Contact(s): Robert "Chris" Madison, DNR chief ranger, 608-266-2152, Robert.Madison@Wisconsin.gov ; Catherine Koele, DNR wildfire prevention specialist, 715-356-5211 x208, Catherine.Koele@wisconsin.gov; Jennifer Sereno, DNR communications, 608-770-8084 Jennifer.Sereno@wisconsin.gov
MADISON - People planning on camping in a Wisconsin state park or forest for the Fourth of July should enjoy fireworks displays in nearby communities -- not at picnic areas, campsites or other areas within state parks, forests and trails.
Fireworks are illegal in Wisconsin state parks and forests, according to Robert "Chris" Madison, chief ranger for the Wisconsin Bureau of Parks and Recreation.
"For the safety of our guests and our natural resources, our rangers strictly enforce Wisconsin no fireworks laws," Madison said. "Fourth of July favorites, the sparkler and the snake, are not defined as "fireworks" per state law, but most park and forest rangers and superintendents discourage their use because they are a fire hazard."
A citation for illegal fireworks in a state park or forest can cost up to $200 and parents could be liable for the full costs of putting out a fire started by their children playing with or setting off fireworks.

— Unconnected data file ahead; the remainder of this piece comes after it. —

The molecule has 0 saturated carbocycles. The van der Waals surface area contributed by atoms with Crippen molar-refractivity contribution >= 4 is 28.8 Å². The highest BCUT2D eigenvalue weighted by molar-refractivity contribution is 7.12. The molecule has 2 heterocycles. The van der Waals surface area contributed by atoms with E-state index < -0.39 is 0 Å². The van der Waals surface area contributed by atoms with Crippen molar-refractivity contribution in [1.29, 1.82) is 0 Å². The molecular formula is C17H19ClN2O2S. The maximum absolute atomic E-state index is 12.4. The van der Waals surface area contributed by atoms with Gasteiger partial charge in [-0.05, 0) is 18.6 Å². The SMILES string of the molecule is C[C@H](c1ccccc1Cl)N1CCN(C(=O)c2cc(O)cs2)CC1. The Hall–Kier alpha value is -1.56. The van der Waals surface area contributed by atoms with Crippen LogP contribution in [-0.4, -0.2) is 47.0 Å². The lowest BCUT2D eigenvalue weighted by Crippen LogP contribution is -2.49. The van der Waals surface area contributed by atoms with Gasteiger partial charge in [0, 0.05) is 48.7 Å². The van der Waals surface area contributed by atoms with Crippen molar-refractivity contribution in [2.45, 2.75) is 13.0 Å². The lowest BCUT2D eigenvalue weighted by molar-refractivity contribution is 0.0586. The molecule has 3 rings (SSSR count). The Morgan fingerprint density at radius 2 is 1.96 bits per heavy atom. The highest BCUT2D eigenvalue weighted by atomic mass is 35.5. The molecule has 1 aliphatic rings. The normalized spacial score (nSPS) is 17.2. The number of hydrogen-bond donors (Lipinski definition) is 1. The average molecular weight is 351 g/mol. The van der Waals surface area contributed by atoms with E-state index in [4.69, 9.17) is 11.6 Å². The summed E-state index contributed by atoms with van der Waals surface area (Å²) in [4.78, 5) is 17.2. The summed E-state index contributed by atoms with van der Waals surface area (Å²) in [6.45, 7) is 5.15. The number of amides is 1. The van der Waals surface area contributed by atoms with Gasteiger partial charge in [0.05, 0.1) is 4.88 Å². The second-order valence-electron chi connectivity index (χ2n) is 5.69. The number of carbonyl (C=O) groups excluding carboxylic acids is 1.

In fact, anyone responsible for starting a wildfire in Wisconsin is liable not only for the cost of putting the fire out but also for any damages, said Catherine Koele, forest fire prevention specialist with the Department of Natural Resources Division of Forestry.
As of the last week of June, fire dangers levels throughout Wisconsin were low across the state, but even in low fire danger times, fireworks can start wildfires. So far in 2016, DNR records show 545 fires have burned more nearly 600 acres in DNR fire protection areas of Wisconsin. Wildfires caused by fireworks only amount to 5 percent of the annual total; however, these fires typically occur in a condensed timeframe around the Fourth of July holiday.
More information on fireworks and fire danger is available in a "Fireworks cause forest fires and more... [PDF]" brochure available for download from the DNR website.
For more information on fireworks, including air quality and health issues, search the DNR website for "fireworks."